I don’t know a woman out there who feels like she has it all together at home.
And because I don’t either, this makes it blessedly easy for me to lean in with empathy.
You’re down because it feels like your kids fight all the time? Mine do it too!
You feel like everyone’s house is cleaner than yours? So do I!
You wish your husband would put his midnight cereal bowl in the dishwasher (and you secretly think everyone else’s marriage is stronger than yours)? Been there, girl!
A few weeks ago we talked about how shame is that quiet feeling of “not enough.” Not pretty enough, not smart enough, not creative enough, not outgoing enough. Shame researcher Brené Brown calls it the warm wash of smallness and inadequacy (love that description!), and judging by your recent response, none of us are strangers to it.
Since we’ve talked about what shame is and when we’re feeling it, the next step is learning how to move through it. The answer is simple:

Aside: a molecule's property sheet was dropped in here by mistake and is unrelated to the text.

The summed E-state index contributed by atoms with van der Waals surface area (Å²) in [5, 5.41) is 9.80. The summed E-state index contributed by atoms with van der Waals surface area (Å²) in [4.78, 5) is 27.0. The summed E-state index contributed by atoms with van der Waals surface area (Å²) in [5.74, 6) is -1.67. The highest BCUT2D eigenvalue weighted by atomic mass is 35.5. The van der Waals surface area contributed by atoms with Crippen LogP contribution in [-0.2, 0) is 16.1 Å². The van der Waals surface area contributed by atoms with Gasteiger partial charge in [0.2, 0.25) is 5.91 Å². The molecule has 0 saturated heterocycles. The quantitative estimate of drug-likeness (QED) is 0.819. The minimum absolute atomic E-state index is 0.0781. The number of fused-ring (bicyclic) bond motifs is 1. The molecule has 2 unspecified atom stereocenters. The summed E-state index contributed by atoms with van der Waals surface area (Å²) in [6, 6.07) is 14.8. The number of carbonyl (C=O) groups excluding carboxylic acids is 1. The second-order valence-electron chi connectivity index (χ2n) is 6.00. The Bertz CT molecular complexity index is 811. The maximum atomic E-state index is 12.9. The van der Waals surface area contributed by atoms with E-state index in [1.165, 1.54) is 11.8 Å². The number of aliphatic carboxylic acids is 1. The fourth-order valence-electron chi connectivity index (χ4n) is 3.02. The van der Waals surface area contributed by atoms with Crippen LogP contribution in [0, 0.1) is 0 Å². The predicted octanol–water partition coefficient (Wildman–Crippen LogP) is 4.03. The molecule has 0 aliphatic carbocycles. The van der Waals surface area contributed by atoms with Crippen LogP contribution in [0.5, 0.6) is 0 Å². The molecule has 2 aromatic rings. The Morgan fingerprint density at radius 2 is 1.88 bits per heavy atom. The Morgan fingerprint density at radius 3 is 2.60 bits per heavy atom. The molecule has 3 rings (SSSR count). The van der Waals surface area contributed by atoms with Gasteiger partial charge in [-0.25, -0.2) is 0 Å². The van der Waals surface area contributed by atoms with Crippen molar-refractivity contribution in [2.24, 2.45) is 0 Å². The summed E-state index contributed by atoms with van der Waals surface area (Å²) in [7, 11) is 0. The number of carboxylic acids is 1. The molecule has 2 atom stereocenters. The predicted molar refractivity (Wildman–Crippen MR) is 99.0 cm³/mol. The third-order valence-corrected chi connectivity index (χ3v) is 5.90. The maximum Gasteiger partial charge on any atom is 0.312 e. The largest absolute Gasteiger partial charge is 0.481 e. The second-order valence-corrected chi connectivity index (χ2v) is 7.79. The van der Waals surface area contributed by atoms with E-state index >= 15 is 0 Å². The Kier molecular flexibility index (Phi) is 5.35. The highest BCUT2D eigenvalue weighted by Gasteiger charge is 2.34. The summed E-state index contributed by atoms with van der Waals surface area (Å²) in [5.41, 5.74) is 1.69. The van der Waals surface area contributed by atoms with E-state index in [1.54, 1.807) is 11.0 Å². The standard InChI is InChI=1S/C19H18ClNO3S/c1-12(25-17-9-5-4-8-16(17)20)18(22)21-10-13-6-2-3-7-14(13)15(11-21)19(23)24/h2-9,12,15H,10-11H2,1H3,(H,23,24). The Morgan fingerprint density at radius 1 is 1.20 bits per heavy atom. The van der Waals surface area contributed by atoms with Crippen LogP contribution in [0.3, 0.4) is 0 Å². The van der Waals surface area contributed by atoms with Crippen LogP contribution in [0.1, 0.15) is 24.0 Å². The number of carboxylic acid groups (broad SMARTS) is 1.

Tell your story to someone who has earned the right to hear it.
“Shame cannot stand to be spoken.” Brené Brown
The moment you put a voice to it, it begins to dissipate.
Where secrecy, silence, and judgment provide the perfect environment for shame to grow, shame cannot grow in an environment of empathy.
So you need to tell your story to someone who can lean in. Someone who isn’t afraid of drawing on their past pains in order to help you through yours. You need someone who won’t laugh it off, someone who won’t shrug and say, “It’s no big deal! I do that all the time!” and then change the subject.
Because it is a big deal. It feels like a big deal to you.
One of the biggest things we can do to practice moving through shame without dwelling on it is to figure out who we can turn to with our stories.
So I’d love to hear—Who are the people you count on to hear your stories and respond with empathy?